"Why, have I hurt you?" he asked, seeing with surprise her startled and troubled face.
"No, sir, oh! no," she answered, catching her breath, "but, but"—
"Well, but what?"
"But I am so sorry;" and that she was so was proved, as she covered her face with her hands and burst into tears.
"Sorry for what?" he asked.
She gave him no answer, but shrank a little away.
"Sorry for what?" he repeated, as if determined to know; and the tone of command, which seemed to say he was used to instant obedience, forced her to speak, whether she would or no.
"Sorry for those words you said, sir," she sobbed.
"Those words? What words?" But his question answered itself as it was spoken; for his wicked words, which but for this would have been forgotten the next instant, came back to him, and he stood rebuked before this poor little flower-girl. He repented already; but repented only because he had distressed this simple child, in whom he took so much interest, not yet because he had grieved and offended the Holy One whose name he had profaned.
Still he was vexed too.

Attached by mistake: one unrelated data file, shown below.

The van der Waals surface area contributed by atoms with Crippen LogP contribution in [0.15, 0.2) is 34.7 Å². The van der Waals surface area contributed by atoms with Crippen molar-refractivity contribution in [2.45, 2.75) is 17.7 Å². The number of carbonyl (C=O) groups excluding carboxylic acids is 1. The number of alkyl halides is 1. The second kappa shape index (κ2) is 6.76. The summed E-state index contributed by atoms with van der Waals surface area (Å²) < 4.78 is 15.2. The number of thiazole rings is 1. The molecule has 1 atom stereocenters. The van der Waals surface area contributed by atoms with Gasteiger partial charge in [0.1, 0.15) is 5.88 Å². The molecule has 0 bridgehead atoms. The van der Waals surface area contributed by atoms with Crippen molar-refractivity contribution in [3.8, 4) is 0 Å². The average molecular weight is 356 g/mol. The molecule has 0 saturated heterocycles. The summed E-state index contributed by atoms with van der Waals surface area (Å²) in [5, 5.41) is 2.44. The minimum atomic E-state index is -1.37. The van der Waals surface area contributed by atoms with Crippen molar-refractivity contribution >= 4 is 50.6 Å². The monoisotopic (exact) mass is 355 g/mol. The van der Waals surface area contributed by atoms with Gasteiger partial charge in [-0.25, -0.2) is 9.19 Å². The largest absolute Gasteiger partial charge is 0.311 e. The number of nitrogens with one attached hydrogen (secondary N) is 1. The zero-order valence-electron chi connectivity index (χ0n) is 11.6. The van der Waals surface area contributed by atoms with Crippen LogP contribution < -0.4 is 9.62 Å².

"Why, you don't mean to say," he said rather impatiently, "that you never hear such words as those, standing here as you do, half the day, with those rough men and boys about you?"
"Oh, yes, sir!" she said, plaintively. "I do hear such words, often, often. I try not to; but I can't help it, you see; and it makes me so sorry. But I thought those poor men and boys could not know how to read, and had never been taught better, or perhaps they did not know what God had said in His commandments. But I did not think gentlemen said such things; and I liked you so much."
And did she like him less now? He, the gentleman, the rich man, felt that he could not wish to lose the respect and liking of this little child whom he thought so far beneath him, and he was ashamed and sorry. He knew that it was not impertinence, but only her innocent simplicity and truthfulness, which had caused her to say what she did. But to know that he was in the wrong and to acknowledge it, were one and the same thing with this true-hearted man.
"You are right, Margaret," he said, forgetting how fast the moments were flying. "Gentlemen should not say such things, especially before ladies and children. It is bad manners; but I forgot myself just then."